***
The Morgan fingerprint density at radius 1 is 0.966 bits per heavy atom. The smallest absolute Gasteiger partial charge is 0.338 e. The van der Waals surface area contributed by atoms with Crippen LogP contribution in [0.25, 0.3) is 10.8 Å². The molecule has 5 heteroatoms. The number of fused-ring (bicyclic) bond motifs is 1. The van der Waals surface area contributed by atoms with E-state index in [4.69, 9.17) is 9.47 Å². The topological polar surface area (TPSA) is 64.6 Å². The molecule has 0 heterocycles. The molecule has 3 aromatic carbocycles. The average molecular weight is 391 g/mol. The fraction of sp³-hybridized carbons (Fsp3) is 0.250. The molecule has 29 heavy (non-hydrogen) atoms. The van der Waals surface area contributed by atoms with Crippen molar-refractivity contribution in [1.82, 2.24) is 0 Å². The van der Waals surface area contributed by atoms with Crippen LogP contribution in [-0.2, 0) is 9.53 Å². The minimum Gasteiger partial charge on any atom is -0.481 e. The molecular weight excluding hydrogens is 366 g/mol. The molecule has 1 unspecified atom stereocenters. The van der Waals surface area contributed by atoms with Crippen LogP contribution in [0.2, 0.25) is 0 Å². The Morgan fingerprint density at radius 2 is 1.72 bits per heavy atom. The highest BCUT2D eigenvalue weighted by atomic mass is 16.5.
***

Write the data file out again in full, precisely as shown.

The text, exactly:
The Morgan fingerprint density at radius 1 is 0.966 bits per heavy atom. The smallest absolute Gasteiger partial charge is 0.338 e. The van der Waals surface area contributed by atoms with Crippen LogP contribution in [0.25, 0.3) is 10.8 Å². The molecule has 5 heteroatoms. The number of fused-ring (bicyclic) bond motifs is 1. The van der Waals surface area contributed by atoms with E-state index in [4.69, 9.17) is 9.47 Å². The topological polar surface area (TPSA) is 64.6 Å². The molecule has 0 heterocycles. The molecule has 3 aromatic carbocycles. The average molecular weight is 391 g/mol. The fraction of sp³-hybridized carbons (Fsp3) is 0.250. The molecule has 29 heavy (non-hydrogen) atoms. The van der Waals surface area contributed by atoms with Crippen molar-refractivity contribution in [1.82, 2.24) is 0 Å². The van der Waals surface area contributed by atoms with Crippen LogP contribution in [-0.2, 0) is 9.53 Å². The minimum Gasteiger partial charge on any atom is -0.481 e. The molecular weight excluding hydrogens is 366 g/mol. The molecule has 1 unspecified atom stereocenters. The van der Waals surface area contributed by atoms with Crippen LogP contribution in [0.2, 0.25) is 0 Å². The Morgan fingerprint density at radius 2 is 1.72 bits per heavy atom. The highest BCUT2D eigenvalue weighted by atomic mass is 16.5.